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The labels low, intermediate, and high are labels of convenience for the presentation that follows. They are not to be construed as qualitative labels for the presumed actual underlying mortality rates for the populations of interest. The true underlying rates may, in reality, be higher than the levels indicated for the set carrying that label. For example, the median life expectancy for the population enrolled into R89 (AIDS patients with CMV) is, in all probability, less than the 3.5 years listed for the ''high'' rate. The same is likely to be true for the population studied in R90. The estimated median life expectancy is around 10 years from conversion. The population studied is likely to have been positive for some time and, hence, has a life expectancy considerably less than that.

The data used for the reanalyses are as given in Table H-2, as derived from the FDA report. The closing date for recruitment into the individual trials is assumed to correspond to the date of the last dose for the trials, as recorded in the report. The period of recruitment is assumed to be that interval from enrollment of the first patient into a trial and the date of the last dose. The rate of enrollment was assumed to be constant over that interval. The actual period is less than that used herein by a matter of days or a few weeks, depending on the trial.

For the analyses presented below to be informative on a real time basis, one would have to have close surveillance of each study person so as to learn of deaths as they occur or within a matter of days after they occur. Lags in detection or reporting of deaths to the analysis site would degrade the value of the analyses as a real time decisionmaking tool.

Similarly, to be useful, one has to have 100% surveillance of all persons enrolled for mortality, regardless of their status in the trial (i.e., such surveillance including dropouts). We have no way of knowing the extent to which deaths noted in the FDA are the result of such surveillance. The report does not indicate the methods used to identify deaths occurring after the defined period of treatment and followup for the trials discussed. Hence, we have no way of knowing the extent to which the surveillance can be viewed as complete. There is, in fact, intrinsic evidence to suggest it is incomplete simply from the counts of deaths provided. For example, one would expect most of the patients in R89 to have died by mid 1993. The median life expectancy for the population enrolled into that trial was not likely to be much more than a year, if that.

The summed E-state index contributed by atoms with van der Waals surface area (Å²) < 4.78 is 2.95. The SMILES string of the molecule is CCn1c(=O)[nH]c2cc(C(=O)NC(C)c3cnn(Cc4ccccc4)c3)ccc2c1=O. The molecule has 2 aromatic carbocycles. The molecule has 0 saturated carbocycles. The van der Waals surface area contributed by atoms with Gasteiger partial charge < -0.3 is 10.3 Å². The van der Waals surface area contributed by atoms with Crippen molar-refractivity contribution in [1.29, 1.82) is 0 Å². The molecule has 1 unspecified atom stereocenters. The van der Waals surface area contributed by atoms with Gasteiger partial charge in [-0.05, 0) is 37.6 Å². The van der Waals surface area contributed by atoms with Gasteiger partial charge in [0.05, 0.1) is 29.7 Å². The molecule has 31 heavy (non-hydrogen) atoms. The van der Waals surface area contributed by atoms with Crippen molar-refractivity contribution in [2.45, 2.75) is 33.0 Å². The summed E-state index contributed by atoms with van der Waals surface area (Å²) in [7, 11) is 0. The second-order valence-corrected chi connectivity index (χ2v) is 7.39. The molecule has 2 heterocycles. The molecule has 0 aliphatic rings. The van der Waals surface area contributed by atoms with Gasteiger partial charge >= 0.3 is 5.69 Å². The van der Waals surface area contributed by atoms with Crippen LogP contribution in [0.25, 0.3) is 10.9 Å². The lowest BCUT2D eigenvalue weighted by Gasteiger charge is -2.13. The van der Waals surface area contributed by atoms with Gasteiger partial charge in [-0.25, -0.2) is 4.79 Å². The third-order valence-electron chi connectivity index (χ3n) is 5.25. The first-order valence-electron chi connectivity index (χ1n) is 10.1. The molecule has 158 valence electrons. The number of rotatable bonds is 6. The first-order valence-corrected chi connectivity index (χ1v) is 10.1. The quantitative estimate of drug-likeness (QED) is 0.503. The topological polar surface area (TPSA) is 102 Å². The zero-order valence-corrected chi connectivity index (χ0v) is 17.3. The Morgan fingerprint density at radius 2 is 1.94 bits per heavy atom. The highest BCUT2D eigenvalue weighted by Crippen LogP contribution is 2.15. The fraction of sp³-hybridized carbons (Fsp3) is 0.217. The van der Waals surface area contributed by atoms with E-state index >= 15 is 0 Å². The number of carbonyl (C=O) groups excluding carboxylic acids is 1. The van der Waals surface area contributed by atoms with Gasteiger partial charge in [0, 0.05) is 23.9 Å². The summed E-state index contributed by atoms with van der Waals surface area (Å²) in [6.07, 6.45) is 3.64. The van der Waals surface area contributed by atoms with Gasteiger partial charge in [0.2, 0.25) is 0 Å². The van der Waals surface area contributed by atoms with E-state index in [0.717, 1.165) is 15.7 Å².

The caveats regarding followup need to be kept in mind when reviewing the results below. An under-reporting of deaths would mean that the actual p-values noted in the tables below would be smaller than given and that the powers would be larger than indicated. Since the ability to trace people diminishes as a function of the time of the last contact, we surmise that the quality of followup was better for the 26 week period of followup than for followup through 27 June 1993. Hence, the emphasis is on analyses relating to 26 weeks of followup.

The results for each trial analyzed separately is given in Tables H-3, -4, and -5 for the low, intermediate, and high rates. The first panel of each table is at the close of each trial assuming 26 weeks of followup for each person enrolled. Note that for this method of analysis only 4 of the 9 deaths observed in the first three trials are counted. The other 5 deaths occurred beyond the closing date for followup and are censored. The second panel is for followup through 27 June 1993.

The sample size, assuming a uniform rate of enrollment over the interval defined by enrollment of the first patient to the last administration of treatment in a given trial is given in the column labeled N.



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